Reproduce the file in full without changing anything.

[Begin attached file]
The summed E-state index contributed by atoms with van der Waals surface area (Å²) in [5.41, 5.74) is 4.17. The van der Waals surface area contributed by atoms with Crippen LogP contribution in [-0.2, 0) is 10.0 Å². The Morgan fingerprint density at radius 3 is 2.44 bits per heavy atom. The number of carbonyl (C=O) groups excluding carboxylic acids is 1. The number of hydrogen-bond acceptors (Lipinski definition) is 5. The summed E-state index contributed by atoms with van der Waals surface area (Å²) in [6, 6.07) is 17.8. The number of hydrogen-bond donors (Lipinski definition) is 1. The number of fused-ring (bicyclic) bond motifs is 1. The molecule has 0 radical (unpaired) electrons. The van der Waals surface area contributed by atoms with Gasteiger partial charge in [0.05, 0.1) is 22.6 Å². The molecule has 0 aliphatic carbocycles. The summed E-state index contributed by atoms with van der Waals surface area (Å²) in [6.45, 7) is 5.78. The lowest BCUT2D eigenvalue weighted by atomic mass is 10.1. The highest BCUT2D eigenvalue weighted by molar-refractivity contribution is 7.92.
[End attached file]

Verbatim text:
The summed E-state index contributed by atoms with van der Waals surface area (Å²) in [5.41, 5.74) is 4.17. The van der Waals surface area contributed by atoms with Crippen LogP contribution in [-0.2, 0) is 10.0 Å². The Morgan fingerprint density at radius 3 is 2.44 bits per heavy atom. The number of carbonyl (C=O) groups excluding carboxylic acids is 1. The number of hydrogen-bond acceptors (Lipinski definition) is 5. The summed E-state index contributed by atoms with van der Waals surface area (Å²) in [6, 6.07) is 17.8. The number of hydrogen-bond donors (Lipinski definition) is 1. The number of fused-ring (bicyclic) bond motifs is 1. The molecule has 0 radical (unpaired) electrons. The van der Waals surface area contributed by atoms with Gasteiger partial charge in [0.05, 0.1) is 22.6 Å². The molecule has 0 aliphatic carbocycles. The summed E-state index contributed by atoms with van der Waals surface area (Å²) in [6.45, 7) is 5.78. The lowest BCUT2D eigenvalue weighted by atomic mass is 10.1. The highest BCUT2D eigenvalue weighted by molar-refractivity contribution is 7.92.